NJDA, Extension reps to help New Jersey growers through federal regulations
ATLANTIC CITY, N.J. (March 13, 2018) — Though the Food Safety Modernization Act became law in 2011, implementation of the legislation is still evolving as growers prepare to meet the regulations.
In New Jersey, Cumberland County agricultural Extension agent Dr. Wesley Kline and Mercer County ag Extension agent Meredith Melendez will be helping farmers around the state with on-farm readiness reviews this spring, summer and in coming years, to ensure that larger growers comply with regulations stipulated in the FDA’s Food Safety Modernization Act passed by Congress in 2011.
At the outset of his talk during the Vegetable Growers of New Jersey ’sannual convention and trade show, Kline stressed that FSMA is vast, complicated and still-evolving.
“Do we understand it all?” Kline said, “No, we don’t, and we continue to refer back to it.”
In New Jersey, all on-farm inspections will be conducted by employees of the Rutgers Ag Extension Service and the state department of agriculture.
“We stress with these trainings we do, the reviewers need to understand the rules. If farm reviewers don’t understand the rules they should not be going out on farms,” Kline said.
NJDA is working with the Extension to provide voluntary, free, on-farm readiness reviews so farmers can be prepared for actual inspections, they said.
“We decided we needed to look at the whole farm, not individual commodities, with a focus on farm activities, and not records and documentation,” Kline said. “We’ve developed some written materials and tested them in 2016 and 2017 with seven different states with growers and asked for feedback from growers,” Kline said, stressing the on-farm assessments are confidential.
“If we take any notes on the farm, those notes stay with the farm; there are no pictures taken because of the Freedom of Information Act, we don’t want to be responsible for someone getting information at the national level relating to commodity production and prices,” Kline said.
On-farm reviewers in New Jersey will look at “how the growers are doing what they’re doing and figure out what’s missing and what needs to be changed,” Kline said. “It’s personalized for that farm only. Hopefully, it will improve the quality of the inspections for the growers and for the inspectors.”
In New Jersey, “you’ll never have one person show up, here it will be two,” he said.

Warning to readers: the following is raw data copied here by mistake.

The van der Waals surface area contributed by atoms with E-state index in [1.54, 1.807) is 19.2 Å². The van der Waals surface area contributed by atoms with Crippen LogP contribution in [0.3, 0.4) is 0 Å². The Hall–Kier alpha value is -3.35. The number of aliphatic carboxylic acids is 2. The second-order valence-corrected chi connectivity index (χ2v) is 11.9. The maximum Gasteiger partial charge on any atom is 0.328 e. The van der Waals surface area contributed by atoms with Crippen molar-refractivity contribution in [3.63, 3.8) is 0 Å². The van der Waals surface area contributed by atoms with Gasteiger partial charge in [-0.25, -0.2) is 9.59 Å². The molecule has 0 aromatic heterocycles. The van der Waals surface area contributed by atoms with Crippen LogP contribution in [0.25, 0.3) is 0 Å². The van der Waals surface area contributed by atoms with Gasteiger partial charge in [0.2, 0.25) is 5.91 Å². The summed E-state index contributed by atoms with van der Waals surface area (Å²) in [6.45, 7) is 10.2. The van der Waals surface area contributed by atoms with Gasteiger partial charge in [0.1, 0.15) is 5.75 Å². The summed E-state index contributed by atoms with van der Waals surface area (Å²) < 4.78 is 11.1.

“Meredith Melendez and I coordinate all on-farm food safety work in New Jersey and we work with staffers from the department of agriculture on this.”
Melendez said farm owners can have anyone they wish with them on hand during the inspection, such as a farm manager or a lawyer.
“The structure for how this will work involves calling you up, determining your size, what crops you’re growing and what time would work best for a review,” Kline said. Once on-site, inspector-facilitators will ask a series of questions and do a walk-around with the farmer and his/her farm manager or other representative.
“We’ll ask a series of questions, get rid of anything that doesn’t apply to you, and you’ll know when we’re coming and concentrate on just a few areas,” Kline said. “If you have any packing operations we’ll start there so we can see some of the harvest and we don’t expect to see every practice on the farm. That doesn’t make sense and takes too much of your time. We think these reviews will take two to four hours, so we’re going to spend as little time there as possible.
“If it’s not in the Produce Safety Rule book, it doesn’t matter,” he said. “The inspectors should not be asking questions about other things.”
Kline said growers should be aware FSMA is a dynamic body of regulations and “there will be changes to the regulations down the road, it isn’t going to stop now.”
He stressed they are still in early stages of implementation in New Jersey, as in other states.
“If you’re just over $25,000 in sales, you don’t need to start complying until 2020. You will need to take the Produce Safety Alliance Course, which we provide. We probably wouldn’t do a walk-through at your farm until 2020,” Kline said.
“It’s also important to note that the water provisions do not take effect for farms with sales over $500,000 until 2022, and for farms from $250,000 to $500,000 in 2023, and for farms with sales of $25,000 to $250,000, they don’t take effect until 2024,” Kline said.
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